The Program has provided a sound, and to a significant extent quantitative, basis for the next steps in designing agricultural production systems that are better matched to the unique characteristics of the Australian environment.

Options and opportunities for new research

Our current crop and forage species have been bred and/or selected for yield and desirable agronomic characters. Little or no attention has been given to their ability to use water and nitrogen and restrict dryland salinisation. Breeding programs generally focus on grain yield and quality, pest control and other limitations. Few, if any, breeding efforts have focused on the role of crop and pasture species in controlling deep drainage and nitrogen leakage. In essence, crop and pasture species have not been designed with the control of natural resource degradation in mind.

However, there is some potential for selecting or breeding long season, perennial and/or deep rooted cultivars of current crop and fodder plants that may substantially reduce deep drainage and for fitting these plants into new farming systems.

A LWRRDC/CSIRO scoping study6 examined the potential for breeding and selection to build new plants for more sustainable farming systems. It highlighted that the breeding, selection and bioengineering of annual crops and pastures can contribute significantly to ameliorating dryland salinity and acidification by reducing the leakage of nutrient and water beneath the root zone. This benefit of new cultivars is likely to be over and above current agronomic and other management improvements that are currently the focus of our agronomic effort. The study identified that while investments in breeding, selection and / or biotechnology are likely to reap short term benefits, most of the really significant opportunities will require long-term (10–20 years plus) research and development programs.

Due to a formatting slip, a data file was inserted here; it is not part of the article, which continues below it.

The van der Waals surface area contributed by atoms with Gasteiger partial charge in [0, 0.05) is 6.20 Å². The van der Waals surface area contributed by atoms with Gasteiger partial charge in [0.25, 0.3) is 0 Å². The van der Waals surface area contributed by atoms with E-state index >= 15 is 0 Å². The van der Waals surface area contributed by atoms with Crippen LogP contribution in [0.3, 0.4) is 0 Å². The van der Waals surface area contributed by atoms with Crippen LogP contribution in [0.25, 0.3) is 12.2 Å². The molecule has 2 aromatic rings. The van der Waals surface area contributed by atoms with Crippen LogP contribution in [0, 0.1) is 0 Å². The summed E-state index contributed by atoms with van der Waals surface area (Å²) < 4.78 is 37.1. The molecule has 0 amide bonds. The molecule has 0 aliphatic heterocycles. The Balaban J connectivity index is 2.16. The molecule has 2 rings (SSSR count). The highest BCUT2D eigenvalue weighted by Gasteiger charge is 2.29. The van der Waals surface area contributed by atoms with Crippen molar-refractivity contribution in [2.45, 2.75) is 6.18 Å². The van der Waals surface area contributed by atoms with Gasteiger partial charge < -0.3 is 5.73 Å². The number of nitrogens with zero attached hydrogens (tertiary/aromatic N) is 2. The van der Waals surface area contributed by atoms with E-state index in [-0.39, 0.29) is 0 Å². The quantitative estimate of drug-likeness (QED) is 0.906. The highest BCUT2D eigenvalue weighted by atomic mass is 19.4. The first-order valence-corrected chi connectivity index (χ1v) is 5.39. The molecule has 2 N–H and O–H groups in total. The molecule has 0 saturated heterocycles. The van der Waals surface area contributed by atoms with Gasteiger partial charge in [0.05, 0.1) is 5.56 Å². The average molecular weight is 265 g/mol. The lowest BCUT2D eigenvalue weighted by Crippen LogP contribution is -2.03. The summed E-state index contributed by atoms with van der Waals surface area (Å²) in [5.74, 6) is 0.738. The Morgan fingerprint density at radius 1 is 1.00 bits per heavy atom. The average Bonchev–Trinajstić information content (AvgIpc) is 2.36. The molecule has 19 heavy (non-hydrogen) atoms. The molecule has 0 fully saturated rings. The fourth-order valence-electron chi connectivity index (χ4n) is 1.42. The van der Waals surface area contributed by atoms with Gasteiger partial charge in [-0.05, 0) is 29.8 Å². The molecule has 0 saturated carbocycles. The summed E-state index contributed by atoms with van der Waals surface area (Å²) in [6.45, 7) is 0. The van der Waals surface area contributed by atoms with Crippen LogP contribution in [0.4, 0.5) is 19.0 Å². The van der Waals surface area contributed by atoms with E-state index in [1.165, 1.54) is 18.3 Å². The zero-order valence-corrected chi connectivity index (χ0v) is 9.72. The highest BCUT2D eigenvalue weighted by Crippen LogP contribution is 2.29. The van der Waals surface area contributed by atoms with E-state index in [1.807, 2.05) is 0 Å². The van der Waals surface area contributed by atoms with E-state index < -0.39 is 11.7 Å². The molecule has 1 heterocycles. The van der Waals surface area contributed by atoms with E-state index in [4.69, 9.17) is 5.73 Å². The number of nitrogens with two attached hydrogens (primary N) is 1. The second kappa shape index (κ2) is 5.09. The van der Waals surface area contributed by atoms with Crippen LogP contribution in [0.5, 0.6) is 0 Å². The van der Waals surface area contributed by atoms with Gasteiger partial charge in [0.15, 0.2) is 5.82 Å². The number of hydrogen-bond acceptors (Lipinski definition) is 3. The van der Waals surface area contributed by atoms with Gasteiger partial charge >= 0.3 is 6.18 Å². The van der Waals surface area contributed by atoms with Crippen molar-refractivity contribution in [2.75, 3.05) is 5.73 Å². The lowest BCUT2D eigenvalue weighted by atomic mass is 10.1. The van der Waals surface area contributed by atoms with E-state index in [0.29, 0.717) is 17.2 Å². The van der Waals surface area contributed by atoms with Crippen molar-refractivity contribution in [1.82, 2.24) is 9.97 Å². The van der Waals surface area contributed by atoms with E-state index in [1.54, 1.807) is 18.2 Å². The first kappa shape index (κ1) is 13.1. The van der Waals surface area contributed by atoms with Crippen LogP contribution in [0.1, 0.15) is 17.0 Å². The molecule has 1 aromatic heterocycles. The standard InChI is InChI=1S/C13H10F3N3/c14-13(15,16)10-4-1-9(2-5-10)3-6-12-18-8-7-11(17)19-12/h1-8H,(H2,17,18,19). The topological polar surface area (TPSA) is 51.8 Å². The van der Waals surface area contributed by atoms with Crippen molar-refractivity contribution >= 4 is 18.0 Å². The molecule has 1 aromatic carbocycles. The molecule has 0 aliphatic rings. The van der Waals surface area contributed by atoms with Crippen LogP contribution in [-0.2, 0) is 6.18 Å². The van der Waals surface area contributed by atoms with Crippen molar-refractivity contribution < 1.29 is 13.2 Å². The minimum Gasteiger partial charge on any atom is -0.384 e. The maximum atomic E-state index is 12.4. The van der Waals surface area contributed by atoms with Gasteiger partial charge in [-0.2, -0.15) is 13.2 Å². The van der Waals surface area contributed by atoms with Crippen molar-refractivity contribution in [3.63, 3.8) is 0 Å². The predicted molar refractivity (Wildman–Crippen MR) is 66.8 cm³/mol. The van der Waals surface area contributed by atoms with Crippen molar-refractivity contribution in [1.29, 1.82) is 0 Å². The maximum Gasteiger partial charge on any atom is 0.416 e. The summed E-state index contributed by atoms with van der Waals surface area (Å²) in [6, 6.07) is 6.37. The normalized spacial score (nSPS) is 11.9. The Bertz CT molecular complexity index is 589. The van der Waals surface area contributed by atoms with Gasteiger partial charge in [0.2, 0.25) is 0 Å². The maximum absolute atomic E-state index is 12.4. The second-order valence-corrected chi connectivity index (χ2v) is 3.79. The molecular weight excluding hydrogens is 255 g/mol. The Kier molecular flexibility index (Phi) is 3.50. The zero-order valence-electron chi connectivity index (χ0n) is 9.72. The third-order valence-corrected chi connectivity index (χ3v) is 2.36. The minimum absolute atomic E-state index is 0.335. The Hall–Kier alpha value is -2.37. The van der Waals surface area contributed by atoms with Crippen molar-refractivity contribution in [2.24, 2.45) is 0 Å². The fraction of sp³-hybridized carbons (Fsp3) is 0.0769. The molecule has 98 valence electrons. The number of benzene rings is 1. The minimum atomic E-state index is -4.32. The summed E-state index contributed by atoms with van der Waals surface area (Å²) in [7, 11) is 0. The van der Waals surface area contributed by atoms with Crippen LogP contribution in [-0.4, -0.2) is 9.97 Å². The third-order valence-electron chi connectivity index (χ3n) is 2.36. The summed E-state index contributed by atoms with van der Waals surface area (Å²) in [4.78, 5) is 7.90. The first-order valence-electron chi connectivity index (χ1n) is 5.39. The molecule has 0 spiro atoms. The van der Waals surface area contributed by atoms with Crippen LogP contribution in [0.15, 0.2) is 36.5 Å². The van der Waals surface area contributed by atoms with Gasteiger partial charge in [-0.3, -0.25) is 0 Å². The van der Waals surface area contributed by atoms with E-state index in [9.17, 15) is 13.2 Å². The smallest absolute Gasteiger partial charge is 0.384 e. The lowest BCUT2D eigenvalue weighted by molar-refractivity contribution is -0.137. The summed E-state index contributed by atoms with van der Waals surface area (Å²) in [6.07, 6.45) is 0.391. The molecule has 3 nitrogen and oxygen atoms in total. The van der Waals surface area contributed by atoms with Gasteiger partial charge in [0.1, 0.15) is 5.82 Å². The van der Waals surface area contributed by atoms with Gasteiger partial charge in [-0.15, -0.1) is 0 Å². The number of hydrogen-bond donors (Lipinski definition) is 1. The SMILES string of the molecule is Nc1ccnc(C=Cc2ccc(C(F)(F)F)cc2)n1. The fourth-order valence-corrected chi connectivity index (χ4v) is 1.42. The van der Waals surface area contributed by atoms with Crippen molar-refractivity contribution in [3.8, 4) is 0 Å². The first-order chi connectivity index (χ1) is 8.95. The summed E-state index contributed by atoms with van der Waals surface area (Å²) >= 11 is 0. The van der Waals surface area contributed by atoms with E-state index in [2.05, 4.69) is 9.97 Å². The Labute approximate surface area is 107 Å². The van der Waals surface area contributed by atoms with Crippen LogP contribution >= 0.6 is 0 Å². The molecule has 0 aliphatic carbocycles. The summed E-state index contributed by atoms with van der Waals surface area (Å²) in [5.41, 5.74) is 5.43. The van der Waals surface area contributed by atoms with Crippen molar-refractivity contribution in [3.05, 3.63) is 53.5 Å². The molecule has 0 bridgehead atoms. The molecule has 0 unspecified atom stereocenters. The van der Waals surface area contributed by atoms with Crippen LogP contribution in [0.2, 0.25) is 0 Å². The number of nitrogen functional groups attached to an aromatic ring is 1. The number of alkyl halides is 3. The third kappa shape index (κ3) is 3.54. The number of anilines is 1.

Some of the possibilities are as follows:

  • Breeding winter wheat varieties, capable of being sown in February and harvested in December, with potential for increased rooting depth and water use.
  • Breeding winter canola varieties.
  • Breeding perennial cereals, which can grow year round, to be grazed from March to September, with grain development and harvest in December.
  • Repressing the flowering gene in cereals to control the time of flowering, thereby allowing crops to be maintained in a vegetative state, and developing associated roots, all year round.
  • Increasing crop transpiration by increasing plant vigour and leaf area, increasing stomatal conductance, delaying senescence, altering root / leaf signalling.
  • Perennialising grain legume crops and other perennial legumes for example, native glycine, soybean, prostrate lucerne.
  • Exploring the ‘resurrection’ capacity of some species to rehydrate after drying down.
  • Developing spring crops, for example, safflower or berseen clover, and summer (opportunistic) crops, for example, sorghum.
  • Incorporating winter or summer activeness into perennial grasses—native, introduced and improved.
  • Mixtures of perennial crops and annual companions, or annual crops and perennial companions.
  • Breeding sorghum (a perennial cereal) varieties suitable for southern Australia.